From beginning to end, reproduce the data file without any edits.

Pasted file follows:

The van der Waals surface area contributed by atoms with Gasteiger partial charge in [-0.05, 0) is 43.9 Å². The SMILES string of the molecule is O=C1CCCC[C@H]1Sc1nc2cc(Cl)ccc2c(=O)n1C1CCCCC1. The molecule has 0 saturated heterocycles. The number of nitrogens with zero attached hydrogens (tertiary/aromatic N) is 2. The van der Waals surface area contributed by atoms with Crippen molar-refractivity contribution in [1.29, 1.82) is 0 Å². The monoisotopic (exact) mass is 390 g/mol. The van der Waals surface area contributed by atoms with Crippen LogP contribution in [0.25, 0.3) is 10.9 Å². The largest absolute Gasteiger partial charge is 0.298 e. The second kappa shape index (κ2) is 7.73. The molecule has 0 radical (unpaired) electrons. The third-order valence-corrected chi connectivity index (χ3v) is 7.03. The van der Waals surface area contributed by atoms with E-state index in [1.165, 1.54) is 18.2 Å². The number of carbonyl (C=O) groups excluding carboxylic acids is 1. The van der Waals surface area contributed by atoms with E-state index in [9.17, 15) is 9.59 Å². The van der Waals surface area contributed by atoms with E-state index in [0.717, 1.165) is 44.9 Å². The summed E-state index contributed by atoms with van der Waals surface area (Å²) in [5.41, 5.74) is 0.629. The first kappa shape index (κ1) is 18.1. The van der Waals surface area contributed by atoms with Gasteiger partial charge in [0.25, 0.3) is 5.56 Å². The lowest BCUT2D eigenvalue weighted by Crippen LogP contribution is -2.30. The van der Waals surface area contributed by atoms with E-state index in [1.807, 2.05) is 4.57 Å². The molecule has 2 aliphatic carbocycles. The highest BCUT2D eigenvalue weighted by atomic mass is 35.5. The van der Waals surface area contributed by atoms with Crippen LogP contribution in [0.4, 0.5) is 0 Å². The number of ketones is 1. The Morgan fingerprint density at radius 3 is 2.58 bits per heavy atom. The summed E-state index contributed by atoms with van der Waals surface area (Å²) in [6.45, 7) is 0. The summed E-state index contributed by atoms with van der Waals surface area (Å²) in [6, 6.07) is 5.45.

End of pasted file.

The van der Waals surface area contributed by atoms with Gasteiger partial charge in [-0.05, 0) is 43.9 Å². The SMILES string of the molecule is O=C1CCCC[C@H]1Sc1nc2cc(Cl)ccc2c(=O)n1C1CCCCC1. The molecule has 0 saturated heterocycles. The number of nitrogens with zero attached hydrogens (tertiary/aromatic N) is 2. The van der Waals surface area contributed by atoms with Crippen molar-refractivity contribution in [1.29, 1.82) is 0 Å². The monoisotopic (exact) mass is 390 g/mol. The van der Waals surface area contributed by atoms with Crippen LogP contribution in [0.25, 0.3) is 10.9 Å². The largest absolute Gasteiger partial charge is 0.298 e. The second kappa shape index (κ2) is 7.73. The molecule has 0 radical (unpaired) electrons. The third-order valence-corrected chi connectivity index (χ3v) is 7.03. The van der Waals surface area contributed by atoms with E-state index in [1.165, 1.54) is 18.2 Å². The number of carbonyl (C=O) groups excluding carboxylic acids is 1. The van der Waals surface area contributed by atoms with E-state index in [9.17, 15) is 9.59 Å². The van der Waals surface area contributed by atoms with E-state index in [0.717, 1.165) is 44.9 Å². The summed E-state index contributed by atoms with van der Waals surface area (Å²) in [5.41, 5.74) is 0.629. The first kappa shape index (κ1) is 18.1. The van der Waals surface area contributed by atoms with Gasteiger partial charge in [0.25, 0.3) is 5.56 Å². The lowest BCUT2D eigenvalue weighted by Crippen LogP contribution is -2.30. The van der Waals surface area contributed by atoms with E-state index in [1.807, 2.05) is 4.57 Å². The molecule has 2 aliphatic carbocycles. The highest BCUT2D eigenvalue weighted by atomic mass is 35.5. The van der Waals surface area contributed by atoms with Crippen LogP contribution in [0.4, 0.5) is 0 Å². The number of ketones is 1. The Morgan fingerprint density at radius 3 is 2.58 bits per heavy atom. The summed E-state index contributed by atoms with van der Waals surface area (Å²) in [6.45, 7) is 0. The summed E-state index contributed by atoms with van der Waals surface area (Å²) in [6, 6.07) is 5.45.